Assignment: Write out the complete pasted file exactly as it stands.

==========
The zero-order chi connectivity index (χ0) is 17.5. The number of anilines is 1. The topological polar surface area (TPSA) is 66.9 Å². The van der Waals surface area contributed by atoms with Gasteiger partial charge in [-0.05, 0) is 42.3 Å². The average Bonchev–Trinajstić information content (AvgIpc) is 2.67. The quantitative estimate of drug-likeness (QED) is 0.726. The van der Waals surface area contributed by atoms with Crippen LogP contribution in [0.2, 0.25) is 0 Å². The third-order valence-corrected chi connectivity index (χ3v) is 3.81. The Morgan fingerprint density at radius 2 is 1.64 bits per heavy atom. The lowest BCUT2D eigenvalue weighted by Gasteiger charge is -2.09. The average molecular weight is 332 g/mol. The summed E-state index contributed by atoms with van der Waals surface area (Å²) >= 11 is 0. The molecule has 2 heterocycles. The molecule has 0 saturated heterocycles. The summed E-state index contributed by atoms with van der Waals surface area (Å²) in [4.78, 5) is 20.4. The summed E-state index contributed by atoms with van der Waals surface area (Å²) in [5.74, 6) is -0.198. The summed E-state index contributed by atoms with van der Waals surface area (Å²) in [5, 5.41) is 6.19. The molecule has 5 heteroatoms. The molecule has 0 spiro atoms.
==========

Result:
The zero-order chi connectivity index (χ0) is 17.5. The number of anilines is 1. The topological polar surface area (TPSA) is 66.9 Å². The van der Waals surface area contributed by atoms with Gasteiger partial charge in [-0.05, 0) is 42.3 Å². The average Bonchev–Trinajstić information content (AvgIpc) is 2.67. The quantitative estimate of drug-likeness (QED) is 0.726. The van der Waals surface area contributed by atoms with Crippen LogP contribution in [0.2, 0.25) is 0 Å². The third-order valence-corrected chi connectivity index (χ3v) is 3.81. The Morgan fingerprint density at radius 2 is 1.64 bits per heavy atom. The lowest BCUT2D eigenvalue weighted by Gasteiger charge is -2.09. The average molecular weight is 332 g/mol. The summed E-state index contributed by atoms with van der Waals surface area (Å²) >= 11 is 0. The molecule has 2 heterocycles. The molecule has 0 saturated heterocycles. The summed E-state index contributed by atoms with van der Waals surface area (Å²) in [4.78, 5) is 20.4. The summed E-state index contributed by atoms with van der Waals surface area (Å²) in [5.74, 6) is -0.198. The summed E-state index contributed by atoms with van der Waals surface area (Å²) in [5, 5.41) is 6.19. The molecule has 5 heteroatoms. The molecule has 0 spiro atoms.